Korean researchers at the RDA and Hallym University have developed a new bio 3D silk printing system to create orthopaedic implants.
Silk is a natural protein fibre composed mainly of fibroin and produced by certain insect larvae to form cocoons. Due to its excellent biocompatibility fibroin has been frequently used to produce medical equipment.
The research team has developed a 3D printable silk ink to successfully create implants that help stabilise and support broken bones, including plates, screws and clips. Traditionally, these implants are made from metals such as stainless steel or titanium alloy, however further surgery is required to remove them. Alternatively, synthetic biodegradable polymer can be used, which comes at higher costs and lacks stability.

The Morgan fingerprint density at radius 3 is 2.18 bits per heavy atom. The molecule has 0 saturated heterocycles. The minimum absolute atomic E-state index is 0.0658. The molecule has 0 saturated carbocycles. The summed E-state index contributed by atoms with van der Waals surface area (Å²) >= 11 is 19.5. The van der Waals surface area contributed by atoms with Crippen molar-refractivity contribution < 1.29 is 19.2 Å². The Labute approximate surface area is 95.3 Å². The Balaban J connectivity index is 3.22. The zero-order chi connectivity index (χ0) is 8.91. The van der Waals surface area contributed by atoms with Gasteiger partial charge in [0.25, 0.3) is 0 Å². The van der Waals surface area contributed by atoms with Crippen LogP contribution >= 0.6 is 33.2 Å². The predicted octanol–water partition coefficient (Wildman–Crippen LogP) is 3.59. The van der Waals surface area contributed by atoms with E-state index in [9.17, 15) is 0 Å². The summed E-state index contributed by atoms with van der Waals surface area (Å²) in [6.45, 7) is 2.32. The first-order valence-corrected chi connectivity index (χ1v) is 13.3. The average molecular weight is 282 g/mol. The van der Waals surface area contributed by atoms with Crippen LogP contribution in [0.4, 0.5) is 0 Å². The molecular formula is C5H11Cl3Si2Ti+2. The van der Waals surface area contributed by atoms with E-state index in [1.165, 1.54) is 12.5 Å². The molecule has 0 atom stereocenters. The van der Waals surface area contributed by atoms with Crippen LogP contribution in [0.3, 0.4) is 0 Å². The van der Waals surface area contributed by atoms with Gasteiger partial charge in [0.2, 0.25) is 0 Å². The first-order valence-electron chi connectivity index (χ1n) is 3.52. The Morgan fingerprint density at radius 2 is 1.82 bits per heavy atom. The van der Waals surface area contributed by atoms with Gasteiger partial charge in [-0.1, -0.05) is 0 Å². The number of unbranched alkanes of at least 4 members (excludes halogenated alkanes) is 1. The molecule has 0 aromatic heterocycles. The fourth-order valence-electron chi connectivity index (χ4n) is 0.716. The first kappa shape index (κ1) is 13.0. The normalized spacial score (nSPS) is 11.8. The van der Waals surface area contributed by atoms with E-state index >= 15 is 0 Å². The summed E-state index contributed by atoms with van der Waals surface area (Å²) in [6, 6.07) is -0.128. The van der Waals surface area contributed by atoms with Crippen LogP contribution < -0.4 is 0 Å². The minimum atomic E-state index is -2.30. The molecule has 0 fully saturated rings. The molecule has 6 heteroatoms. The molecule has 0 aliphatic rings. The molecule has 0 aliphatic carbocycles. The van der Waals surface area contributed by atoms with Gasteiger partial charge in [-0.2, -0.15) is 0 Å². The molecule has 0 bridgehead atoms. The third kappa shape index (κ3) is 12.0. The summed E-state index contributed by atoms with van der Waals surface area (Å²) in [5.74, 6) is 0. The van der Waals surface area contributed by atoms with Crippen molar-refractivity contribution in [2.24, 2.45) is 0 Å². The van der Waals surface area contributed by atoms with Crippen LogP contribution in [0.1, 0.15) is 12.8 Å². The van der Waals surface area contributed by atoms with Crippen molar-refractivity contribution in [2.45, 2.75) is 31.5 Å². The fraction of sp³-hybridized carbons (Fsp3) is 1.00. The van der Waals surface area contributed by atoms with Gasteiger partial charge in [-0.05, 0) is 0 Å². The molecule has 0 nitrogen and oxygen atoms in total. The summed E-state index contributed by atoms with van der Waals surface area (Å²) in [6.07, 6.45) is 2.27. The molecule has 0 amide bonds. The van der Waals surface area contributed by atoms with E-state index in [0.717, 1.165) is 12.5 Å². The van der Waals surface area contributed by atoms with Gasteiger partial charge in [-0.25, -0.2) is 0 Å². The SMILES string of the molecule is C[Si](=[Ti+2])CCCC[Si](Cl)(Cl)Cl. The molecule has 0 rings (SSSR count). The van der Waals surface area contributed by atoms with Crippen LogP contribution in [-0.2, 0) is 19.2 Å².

The new bioprinting ink allows to combine stability with biodegradation, with production cost of approximately half of that of synthetic polymer. Moreover, 3D printing enables for the production of custom, patient-specific shapes that can also be used for curved areas like the skull and cheekbones.
So far tests on animals proved to be effective, with no signs of inflammation or foreign body reactions. An RDA official said: “Once the technology becomes commercialized, it will allow for the production of a greater variety of biocompatible silk medical equipment, which will help improve national health while developing Korea’s sericulture industry.”